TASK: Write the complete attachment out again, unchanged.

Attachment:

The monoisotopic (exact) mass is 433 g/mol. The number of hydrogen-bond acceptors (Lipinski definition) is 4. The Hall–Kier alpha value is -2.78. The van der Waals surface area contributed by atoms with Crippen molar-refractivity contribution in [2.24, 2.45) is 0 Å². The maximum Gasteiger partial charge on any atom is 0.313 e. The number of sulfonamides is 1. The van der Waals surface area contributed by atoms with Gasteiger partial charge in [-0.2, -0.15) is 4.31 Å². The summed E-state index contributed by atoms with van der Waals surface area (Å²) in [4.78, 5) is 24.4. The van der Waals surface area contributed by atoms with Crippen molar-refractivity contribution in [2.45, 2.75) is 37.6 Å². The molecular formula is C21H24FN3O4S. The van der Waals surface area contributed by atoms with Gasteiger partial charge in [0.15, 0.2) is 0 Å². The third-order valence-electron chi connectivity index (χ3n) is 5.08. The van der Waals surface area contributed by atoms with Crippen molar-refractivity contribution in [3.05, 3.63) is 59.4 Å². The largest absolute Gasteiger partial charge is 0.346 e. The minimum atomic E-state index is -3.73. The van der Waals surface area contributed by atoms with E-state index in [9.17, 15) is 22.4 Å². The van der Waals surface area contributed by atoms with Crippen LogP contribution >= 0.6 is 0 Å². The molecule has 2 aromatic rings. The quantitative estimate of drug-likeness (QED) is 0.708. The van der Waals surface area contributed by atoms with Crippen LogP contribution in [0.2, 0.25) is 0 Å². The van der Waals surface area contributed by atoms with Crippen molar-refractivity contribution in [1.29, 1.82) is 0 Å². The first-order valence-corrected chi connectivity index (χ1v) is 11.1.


The monoisotopic (exact) mass is 433 g/mol. The number of hydrogen-bond acceptors (Lipinski definition) is 4. The Hall–Kier alpha value is -2.78. The van der Waals surface area contributed by atoms with Crippen molar-refractivity contribution in [2.24, 2.45) is 0 Å². The maximum Gasteiger partial charge on any atom is 0.313 e. The number of sulfonamides is 1. The van der Waals surface area contributed by atoms with Gasteiger partial charge in [-0.2, -0.15) is 4.31 Å². The summed E-state index contributed by atoms with van der Waals surface area (Å²) in [4.78, 5) is 24.4. The van der Waals surface area contributed by atoms with Crippen molar-refractivity contribution in [2.45, 2.75) is 37.6 Å². The molecular formula is C21H24FN3O4S. The van der Waals surface area contributed by atoms with Gasteiger partial charge in [0.15, 0.2) is 0 Å². The third-order valence-electron chi connectivity index (χ3n) is 5.08. The van der Waals surface area contributed by atoms with Crippen molar-refractivity contribution in [3.05, 3.63) is 59.4 Å². The largest absolute Gasteiger partial charge is 0.346 e. The minimum atomic E-state index is -3.73. The van der Waals surface area contributed by atoms with E-state index in [9.17, 15) is 22.4 Å². The van der Waals surface area contributed by atoms with Crippen LogP contribution >= 0.6 is 0 Å². The molecule has 2 aromatic rings. The quantitative estimate of drug-likeness (QED) is 0.708. The van der Waals surface area contributed by atoms with Crippen LogP contribution in [0.2, 0.25) is 0 Å². The van der Waals surface area contributed by atoms with Crippen molar-refractivity contribution in [1.29, 1.82) is 0 Å². The first-order valence-corrected chi connectivity index (χ1v) is 11.1.